In CA, heat is causing transformers to fail - Read how FEM SHS helped one power

Power Outages Possible As Heat Wave Strains Grid

Thursday, August 9, 2012

By Susan Murphy

California's electricity grid operator has issued a state-wide "Flex Alert," asking consumers to reduce their energy use from Friday through Sunday - especially during the heat of the day between 11 a.m. and 6 p.m.

Power Outages Possible As Heat Wave Strains Grid

What To Do During A Flex Alert

Turn off all unnecessary lights, computers, and appliances.

Adjust your air conditioning thermostat to 78° or higher. Use a fan when possible.

Postpone using major appliances and equipment until after 6 p.m.

California Independent System Operator spokeswoman Stephanie McCorkle said no major disruptions are forecast, but there could be a "smattering of smaller outages."

"And that happens when you see transformers fail during the high heat," McCorkle said. "It's actually the temperatures that can cause these transformers to pop, and then you have local distribution outages. But we're not forecasting outages that would stem from the wholesale or the high voltage level."

Thursday's peak demand for power could reach in excess of 47,000 megawatts, according to California ISO, "and that would be the highest in a couple of years - at least compared to 2010 when we reached 47,350 megawatts," said McCorkle.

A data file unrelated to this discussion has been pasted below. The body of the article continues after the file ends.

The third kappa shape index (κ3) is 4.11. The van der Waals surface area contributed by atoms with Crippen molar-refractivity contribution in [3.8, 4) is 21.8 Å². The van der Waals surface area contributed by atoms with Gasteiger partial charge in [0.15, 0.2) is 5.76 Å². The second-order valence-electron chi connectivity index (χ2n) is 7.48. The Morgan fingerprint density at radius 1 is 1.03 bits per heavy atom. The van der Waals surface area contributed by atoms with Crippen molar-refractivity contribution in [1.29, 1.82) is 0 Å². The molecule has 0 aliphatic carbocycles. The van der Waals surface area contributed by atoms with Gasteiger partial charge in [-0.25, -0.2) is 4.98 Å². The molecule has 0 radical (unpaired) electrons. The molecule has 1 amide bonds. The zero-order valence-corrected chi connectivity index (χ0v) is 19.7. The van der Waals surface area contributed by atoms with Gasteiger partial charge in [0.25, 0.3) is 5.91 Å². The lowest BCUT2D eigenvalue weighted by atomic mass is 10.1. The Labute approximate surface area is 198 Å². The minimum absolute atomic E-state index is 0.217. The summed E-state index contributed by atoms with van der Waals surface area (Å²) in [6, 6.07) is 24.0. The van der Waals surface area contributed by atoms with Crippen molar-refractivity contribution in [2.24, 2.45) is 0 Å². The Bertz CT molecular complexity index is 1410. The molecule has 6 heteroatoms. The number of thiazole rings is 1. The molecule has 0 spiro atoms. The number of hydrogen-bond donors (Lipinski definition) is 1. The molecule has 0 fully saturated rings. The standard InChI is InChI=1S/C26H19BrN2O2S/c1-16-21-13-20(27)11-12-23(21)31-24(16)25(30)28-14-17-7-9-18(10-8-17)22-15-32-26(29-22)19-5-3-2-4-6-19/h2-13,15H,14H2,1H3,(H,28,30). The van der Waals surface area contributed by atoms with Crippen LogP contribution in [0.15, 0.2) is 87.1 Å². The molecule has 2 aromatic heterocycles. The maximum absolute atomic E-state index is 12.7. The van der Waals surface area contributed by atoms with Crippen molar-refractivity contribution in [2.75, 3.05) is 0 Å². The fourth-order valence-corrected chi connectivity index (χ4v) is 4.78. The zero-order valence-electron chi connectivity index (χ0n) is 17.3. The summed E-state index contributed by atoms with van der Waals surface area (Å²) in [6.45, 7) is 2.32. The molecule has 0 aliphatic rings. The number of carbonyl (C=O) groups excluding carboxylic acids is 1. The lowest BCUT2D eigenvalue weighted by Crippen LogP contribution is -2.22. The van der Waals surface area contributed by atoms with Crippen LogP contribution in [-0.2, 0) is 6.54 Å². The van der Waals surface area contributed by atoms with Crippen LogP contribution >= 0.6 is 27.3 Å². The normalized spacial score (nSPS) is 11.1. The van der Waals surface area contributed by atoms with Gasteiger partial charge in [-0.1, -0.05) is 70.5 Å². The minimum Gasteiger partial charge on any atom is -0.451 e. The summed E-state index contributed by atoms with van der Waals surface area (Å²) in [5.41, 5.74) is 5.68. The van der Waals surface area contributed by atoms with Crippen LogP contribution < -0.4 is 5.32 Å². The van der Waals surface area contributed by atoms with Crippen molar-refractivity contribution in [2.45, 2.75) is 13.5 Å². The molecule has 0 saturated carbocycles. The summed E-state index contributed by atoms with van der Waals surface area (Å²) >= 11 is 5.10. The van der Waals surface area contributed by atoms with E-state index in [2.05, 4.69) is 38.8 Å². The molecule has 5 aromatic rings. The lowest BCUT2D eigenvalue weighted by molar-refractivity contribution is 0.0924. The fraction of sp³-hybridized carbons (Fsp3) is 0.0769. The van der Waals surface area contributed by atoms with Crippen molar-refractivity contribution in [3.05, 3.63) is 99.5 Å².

The long-term loss of the San Onofre Nuclear Power Plant has other power plants working overtime to fill the energy hole, which McCorkle said is causing equipment failures.

"When we get into an intense heat wave, that can further strain these power plant units, and we're starting to see some equipment failures, such as the large power plant that tripped offline last night, and that is what basically triggered the Flex Alert for tomorrow as temperatures start to climb," explained McCorkle.

Consumers are urged to set their air conditioning to 78 degrees or higher, turn off unnecessary lights and appliances and restrict their use of major appliances.

"We have seen phenomenal response from Californians to these Flex Alerts, and they know that we're only going to call (them) when we really need to. But we can see Californians can conserve statewide sometimes in excess of 1,000 megawatts, and that's equal to the output of a large power plant," said McCorkle.

San Diego's inland areas have been sweltering in triple-digit highs all week from a strong high pressure system over the Southwestern U.S. National Weather Service forecasters say heat and humidity will continue through the weekend.